PINT-SIZED

Sights and SUDS

The Bier's always cold in Helen

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Travel affords opportunities to spread your wings, trying new things, whether a new beer, a new restaurant or a new festival. A long weekend in the North Georgia Mountains recently provided me with such opportunities.

For those with German roots longing for a place reminiscent of their homeland, there's no better place than Helen, Georgia. When the former logging and gold-mining town began a decline in the 1960s, city leaders adopted a zoning ordinance requiring all buildings to conform to Bavarian Alpine appearance. The result? A charming Alpine village nestled on the banks of the Chattahoochee River replete with German bakeries, restaurants and, most important, a biergärten.

King Ludwig's Biergärten on Helen's main thoroughfare has an impressive list of German beers - including the watering hole's namesake Konig Ludwig - and several craft brews by the pint, stein or pitcher. Plastic steins can be purchased and refilled at a discounted rate in most Helen restaurants serving beer. In warmer months, patrons share picnic tables and drink while noshing authentic outsized Bavarian pretzels; beer cheese on the side.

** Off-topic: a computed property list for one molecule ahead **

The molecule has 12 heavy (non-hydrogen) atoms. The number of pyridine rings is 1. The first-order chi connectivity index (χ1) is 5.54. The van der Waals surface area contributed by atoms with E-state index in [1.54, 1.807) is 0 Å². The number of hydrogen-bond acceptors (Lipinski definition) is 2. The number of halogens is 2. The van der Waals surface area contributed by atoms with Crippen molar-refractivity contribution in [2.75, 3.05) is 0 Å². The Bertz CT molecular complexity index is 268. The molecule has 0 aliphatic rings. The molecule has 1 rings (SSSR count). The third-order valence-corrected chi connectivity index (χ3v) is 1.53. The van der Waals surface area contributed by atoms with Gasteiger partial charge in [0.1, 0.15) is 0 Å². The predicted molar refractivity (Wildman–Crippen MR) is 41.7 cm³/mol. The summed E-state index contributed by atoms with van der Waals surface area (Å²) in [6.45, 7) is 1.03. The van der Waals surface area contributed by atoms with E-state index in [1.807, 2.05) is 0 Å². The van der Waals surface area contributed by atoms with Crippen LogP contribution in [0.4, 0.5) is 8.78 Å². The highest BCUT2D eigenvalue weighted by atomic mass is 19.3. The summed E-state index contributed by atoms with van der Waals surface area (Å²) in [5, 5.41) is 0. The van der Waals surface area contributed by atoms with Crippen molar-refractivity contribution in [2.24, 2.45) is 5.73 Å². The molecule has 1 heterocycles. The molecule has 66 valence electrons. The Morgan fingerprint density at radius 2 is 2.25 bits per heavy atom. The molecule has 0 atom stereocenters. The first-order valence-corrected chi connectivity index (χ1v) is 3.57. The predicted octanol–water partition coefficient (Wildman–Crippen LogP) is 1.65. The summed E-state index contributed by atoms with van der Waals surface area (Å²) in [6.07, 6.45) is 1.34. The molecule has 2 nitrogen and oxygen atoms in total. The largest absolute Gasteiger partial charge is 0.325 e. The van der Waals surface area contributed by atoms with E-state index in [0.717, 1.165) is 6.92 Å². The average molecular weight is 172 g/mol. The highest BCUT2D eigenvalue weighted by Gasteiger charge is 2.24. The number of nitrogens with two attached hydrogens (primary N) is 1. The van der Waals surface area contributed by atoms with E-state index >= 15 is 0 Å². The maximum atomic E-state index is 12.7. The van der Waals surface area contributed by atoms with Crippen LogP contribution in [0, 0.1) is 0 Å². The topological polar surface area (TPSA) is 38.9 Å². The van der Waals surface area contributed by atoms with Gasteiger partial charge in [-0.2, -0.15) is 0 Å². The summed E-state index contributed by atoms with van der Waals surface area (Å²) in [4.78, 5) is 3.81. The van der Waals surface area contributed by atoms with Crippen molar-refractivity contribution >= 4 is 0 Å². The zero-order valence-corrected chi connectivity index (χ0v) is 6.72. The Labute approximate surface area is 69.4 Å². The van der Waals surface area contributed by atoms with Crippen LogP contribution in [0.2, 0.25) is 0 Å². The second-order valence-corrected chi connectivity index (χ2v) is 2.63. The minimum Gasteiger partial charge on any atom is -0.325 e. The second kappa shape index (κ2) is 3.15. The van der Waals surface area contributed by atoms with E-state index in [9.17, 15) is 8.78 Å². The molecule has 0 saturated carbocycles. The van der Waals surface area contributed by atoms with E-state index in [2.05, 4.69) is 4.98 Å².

About an hour east of Helen on U.S. 76 in Georgia's wine country is Clayton, a rustic town full of shops geared toward tourists and wine drinkers. An enterprising couple, Jabe and Barbara Hilson, have opened a tasting room for their wines, with a second bar that has beer tastings. When we were there, the taps at Noble Wine Cellar's tasting room were taken over by a Charlotte brewery, The Unknown Brewing Company. The tasting featured four beers - session ale, ginger wheat, IPA and stout - all worth trying and several worth seeking out again.

Just a block down the street from Noble Wine Cellar, at the corner of Main and Hiawassee streets, is a converted service station now home to Universal Joint, a spot with traditional pub fare and excellent beers. The beer list included a number of outstanding brews that paired nicely with the burgers and such served there. The visit was even more memorable because the amiable bartender easily handled our boisterous party with the right amount of humor and sass.

Back in Helen that night, we went to one of village's many festivals, the Fasching Festival (think German Mardi Gras) at the Festhalle. As we approached, costumed revelers entered the building full of guests sitting at long tables, and festive tunes by a German band carried across the night air. It seemed to us that everyone knew each other, but we never felt like outsiders. Indeed, as I stood in line in my lederhosen - yes, I own an authentic pair - grasping my refillable beer mug, many struck up conversations. I was even approached by the Chamber of Commerce president, who invited us to return for Oktoberfest in the fall.

Throughout our weekend adventures, beer was a common stream. It was the impetus that propelled our exploration of the area and the subject of many conversations that led to recommendations for future visits. Because of that and my German ancestry, I will definitely be back.


Trip to Helen highlights:

• King Ludwig's Biergärten, 8660 N. Main St., Helen
• Noble Wine Cellar, 58 N. Main St., Clayton
• Universal Joint Clayton, 109 N. Main St., Clayton

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